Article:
Aficionados of linear algebra are of course familiar with Roger Horn, one of the coauthors of the book now under review; among many other accomplishments, he is also a coauthor of two very respected books on linear algebra, *Matrix Analysis* and *Topics in Matrix Analysis*. The July 2007 issue of the journal *Linear Algebra and its Applications* was dedicated to him. Likewise, Stephan Garcia is also well-known in the mathematical community, both for his mathematical accomplishments and expository skill. So, given the pedigrees of the authors of this book, I approached it with high expectations — perhaps, I feared, unreasonably high ones. In fact, I needn’t have worried. However high my expectations were, this book not only met, but exceeded, them. It’s *that* good.

Unlike, say, a course in basic real analysis, there doesn’t seem to be much of a consensus on what should be taught in a course with a title like “Advanced Linear Algebra” or “Linear Algebra II”. A number of questions must be considered, including but not limited to: Do you emphasize linear transformations or matrices? Do you work over arbitrary fields? Do you discuss infinite dimensional spaces, or limit yourself to finite dimensions? Do you discuss significant applications? How much, if any, topics from numerical linear algebra do you cover? There are no objectively “right” answers to these questions; it’s all a matter of personal taste.

Precisely because of this, there are a number of books on the subject, all with different personalities. (See, e.g., the review of Shapiro’s *Linear Algebra and Matrices: Topics for a Second Course*, and the half-dozen other books cited there.) To Garcia and Horn, a second course in linear algebra should be strongly matrix-oriented (people who are looking for a baby course in functional analysis should definitely look elsewhere) and broadly accessible, with minimal prerequisites (the only real post-calculus prerequisites here are a first course in linear algebra and some experience with proofs). As we will shortly see, this book starts from near scratch, avoids sophisticated algebraic discussions and ideas (vector spaces are real or complex, not over arbitrary fields; although the standard matrix groups appear in the text, group-theoretic terminology is deliberately avoided), and yet nonetheless covers a lot of interesting linear algebra, some of which (based on my experience, anyway) may even be new to the instructor.

In more detail: Chapter 0 is introductory and covers not only the very basic stuff like functions and relations, but also reviews matrices and determinants (without proofs). It’s probably a good idea for even reasonably well-prepared students to glance at this chapter, because it also includes a mention of the Fundamental Theorem of Algebra and a discussion of Lagrange Interpolation, which may be new to some students. Chapters 1 and 2 review (this time with proofs) material on vector spaces and linear transformations. The authors, as noted above, work with vector spaces only over the real and complex numbers (mostly complex), and also work mostly with finite-dimensional spaces: although infinite-dimensional examples are given and occasionally used, the theorems that are proved about vector spaces are generally limited to finite-dimensional ones, thereby avoiding the need for Zornification. In fact, the very concepts of linear independence and dependence are defined only for finite sets, so that a basis, by definition, is always finite.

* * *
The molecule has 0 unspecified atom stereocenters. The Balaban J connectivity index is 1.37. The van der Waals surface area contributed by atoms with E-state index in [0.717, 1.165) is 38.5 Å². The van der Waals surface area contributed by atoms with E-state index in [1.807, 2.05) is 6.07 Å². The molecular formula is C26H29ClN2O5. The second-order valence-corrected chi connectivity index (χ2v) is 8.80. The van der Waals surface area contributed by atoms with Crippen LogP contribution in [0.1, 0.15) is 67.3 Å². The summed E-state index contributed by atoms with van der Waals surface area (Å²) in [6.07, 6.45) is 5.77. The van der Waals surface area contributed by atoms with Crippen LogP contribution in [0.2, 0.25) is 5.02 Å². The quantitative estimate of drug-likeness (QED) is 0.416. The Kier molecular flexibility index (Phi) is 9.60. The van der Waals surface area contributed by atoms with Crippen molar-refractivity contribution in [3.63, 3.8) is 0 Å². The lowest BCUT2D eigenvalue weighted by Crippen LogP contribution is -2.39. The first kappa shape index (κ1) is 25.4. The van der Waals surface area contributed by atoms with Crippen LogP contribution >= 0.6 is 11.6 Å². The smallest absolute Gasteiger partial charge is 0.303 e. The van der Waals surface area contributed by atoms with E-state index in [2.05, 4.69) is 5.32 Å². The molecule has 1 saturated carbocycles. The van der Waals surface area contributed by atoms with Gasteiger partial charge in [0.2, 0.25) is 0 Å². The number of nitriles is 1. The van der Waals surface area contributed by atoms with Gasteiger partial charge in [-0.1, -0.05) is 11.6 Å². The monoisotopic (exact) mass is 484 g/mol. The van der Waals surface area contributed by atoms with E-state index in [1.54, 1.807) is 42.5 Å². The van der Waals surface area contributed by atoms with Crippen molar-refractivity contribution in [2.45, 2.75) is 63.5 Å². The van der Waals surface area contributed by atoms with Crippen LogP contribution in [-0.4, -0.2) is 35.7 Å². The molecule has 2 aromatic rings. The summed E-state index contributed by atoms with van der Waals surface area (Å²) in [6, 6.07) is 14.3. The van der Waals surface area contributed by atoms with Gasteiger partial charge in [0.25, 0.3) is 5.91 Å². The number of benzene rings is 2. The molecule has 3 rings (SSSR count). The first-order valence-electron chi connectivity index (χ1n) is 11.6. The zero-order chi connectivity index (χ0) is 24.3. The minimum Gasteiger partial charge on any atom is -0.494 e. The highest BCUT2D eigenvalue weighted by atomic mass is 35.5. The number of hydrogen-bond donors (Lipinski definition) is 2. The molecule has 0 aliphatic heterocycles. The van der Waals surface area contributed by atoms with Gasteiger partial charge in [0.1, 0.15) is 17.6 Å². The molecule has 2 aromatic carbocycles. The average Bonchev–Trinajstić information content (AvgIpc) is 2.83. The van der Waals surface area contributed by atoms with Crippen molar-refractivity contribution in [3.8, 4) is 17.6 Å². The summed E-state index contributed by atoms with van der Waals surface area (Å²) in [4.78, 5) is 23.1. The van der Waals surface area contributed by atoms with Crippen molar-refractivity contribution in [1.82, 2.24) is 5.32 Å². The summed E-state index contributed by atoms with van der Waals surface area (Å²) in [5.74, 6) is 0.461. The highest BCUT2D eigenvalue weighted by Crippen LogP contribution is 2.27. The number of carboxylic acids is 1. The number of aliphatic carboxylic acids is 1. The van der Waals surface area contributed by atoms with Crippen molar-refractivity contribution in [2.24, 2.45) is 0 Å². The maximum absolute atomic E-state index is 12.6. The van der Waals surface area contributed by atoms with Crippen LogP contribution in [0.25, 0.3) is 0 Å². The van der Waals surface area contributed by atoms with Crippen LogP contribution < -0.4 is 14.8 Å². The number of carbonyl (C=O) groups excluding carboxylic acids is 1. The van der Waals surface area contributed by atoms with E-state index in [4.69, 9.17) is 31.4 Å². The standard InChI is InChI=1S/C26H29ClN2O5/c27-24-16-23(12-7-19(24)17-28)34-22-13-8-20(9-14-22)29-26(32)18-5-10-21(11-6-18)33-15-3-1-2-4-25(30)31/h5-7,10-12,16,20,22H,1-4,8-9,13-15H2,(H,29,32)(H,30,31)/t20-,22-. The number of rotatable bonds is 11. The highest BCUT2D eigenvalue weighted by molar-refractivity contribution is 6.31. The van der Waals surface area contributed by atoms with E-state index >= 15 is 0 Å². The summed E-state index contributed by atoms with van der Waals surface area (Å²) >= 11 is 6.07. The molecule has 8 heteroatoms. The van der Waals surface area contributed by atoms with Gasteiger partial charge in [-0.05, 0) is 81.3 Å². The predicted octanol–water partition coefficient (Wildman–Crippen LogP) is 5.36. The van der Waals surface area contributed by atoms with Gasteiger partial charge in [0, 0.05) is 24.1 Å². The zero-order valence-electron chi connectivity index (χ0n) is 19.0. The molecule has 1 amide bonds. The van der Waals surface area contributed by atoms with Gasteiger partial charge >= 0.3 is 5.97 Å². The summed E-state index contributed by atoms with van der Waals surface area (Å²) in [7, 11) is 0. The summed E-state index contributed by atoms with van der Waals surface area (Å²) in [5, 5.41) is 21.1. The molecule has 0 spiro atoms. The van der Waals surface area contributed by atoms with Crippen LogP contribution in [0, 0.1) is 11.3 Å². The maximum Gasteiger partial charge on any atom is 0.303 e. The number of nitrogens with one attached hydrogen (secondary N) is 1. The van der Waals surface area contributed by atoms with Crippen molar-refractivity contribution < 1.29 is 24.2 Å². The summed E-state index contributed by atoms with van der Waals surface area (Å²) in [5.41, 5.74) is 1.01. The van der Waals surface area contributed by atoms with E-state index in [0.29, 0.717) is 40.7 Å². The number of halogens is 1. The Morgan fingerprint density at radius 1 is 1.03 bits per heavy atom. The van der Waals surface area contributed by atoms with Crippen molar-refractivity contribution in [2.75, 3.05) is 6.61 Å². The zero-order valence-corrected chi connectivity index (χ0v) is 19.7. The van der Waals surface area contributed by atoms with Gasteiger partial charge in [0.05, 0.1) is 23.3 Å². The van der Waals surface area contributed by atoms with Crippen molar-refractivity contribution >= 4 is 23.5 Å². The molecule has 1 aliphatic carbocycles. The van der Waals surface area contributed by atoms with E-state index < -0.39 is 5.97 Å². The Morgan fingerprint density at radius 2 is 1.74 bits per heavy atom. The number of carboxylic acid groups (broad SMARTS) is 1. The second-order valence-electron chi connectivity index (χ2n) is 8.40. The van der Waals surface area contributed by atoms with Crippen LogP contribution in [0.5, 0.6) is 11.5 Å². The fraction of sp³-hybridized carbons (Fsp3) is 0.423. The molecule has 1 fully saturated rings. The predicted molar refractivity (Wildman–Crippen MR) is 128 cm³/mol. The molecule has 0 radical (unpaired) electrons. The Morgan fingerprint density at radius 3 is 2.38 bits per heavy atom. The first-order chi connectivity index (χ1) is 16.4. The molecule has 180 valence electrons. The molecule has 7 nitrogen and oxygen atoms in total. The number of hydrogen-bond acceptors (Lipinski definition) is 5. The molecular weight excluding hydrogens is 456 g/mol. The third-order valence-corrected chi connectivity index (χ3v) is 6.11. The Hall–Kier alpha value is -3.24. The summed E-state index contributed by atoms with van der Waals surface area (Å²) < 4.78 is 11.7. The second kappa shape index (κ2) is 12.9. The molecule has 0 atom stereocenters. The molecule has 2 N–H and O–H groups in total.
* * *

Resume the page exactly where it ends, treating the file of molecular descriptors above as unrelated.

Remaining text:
Chapters 4, 5 and 7 discuss inner product spaces and orthogonality. Many first courses in linear algebra look at inner product spaces, though not generally, I think, to the extent that they are discussed here. In particular, connections with Fourier series are discussed, and the Riesz representation theorem for linear functionals on finite-dimensional inner product spaces is proved. There is also an extensive discussion of orthogonal complements and projections, and Least Squares approximation.

Sandwiched in these chapters is chapter 3, which talks about partitioned matrices; this material may be new to most readers, but its early introduction here is valuable because the authors use it consistently throughout the rest of the text.

The rest of the text discusses topics in matrix theory that will likely not have been covered in a student’s first course. Not surprisingly, eigenvalues and eigenvectors and their surrounding theory play a prominent role, with discussions of (among other things) triangularization, diagonalization, the Jordan canonical form, singular value decomposition and the pseudoinverse of a matrix, and eigenvalue interlacing for Hermitian matrices. Some attention is paid to location and estimation of eigenvalues (Gershgorin discs are discussed, for example, as is Rayleigh-Ritz) but this is not intended as a numerical linear algebra text; a number of topics that one might find in such a book are not present here, including iterative methods.

Other topics covered in the book include unitary, normal and self-adjoint matrices; the polar decomposition; condition numbers; and the norm of a matrix.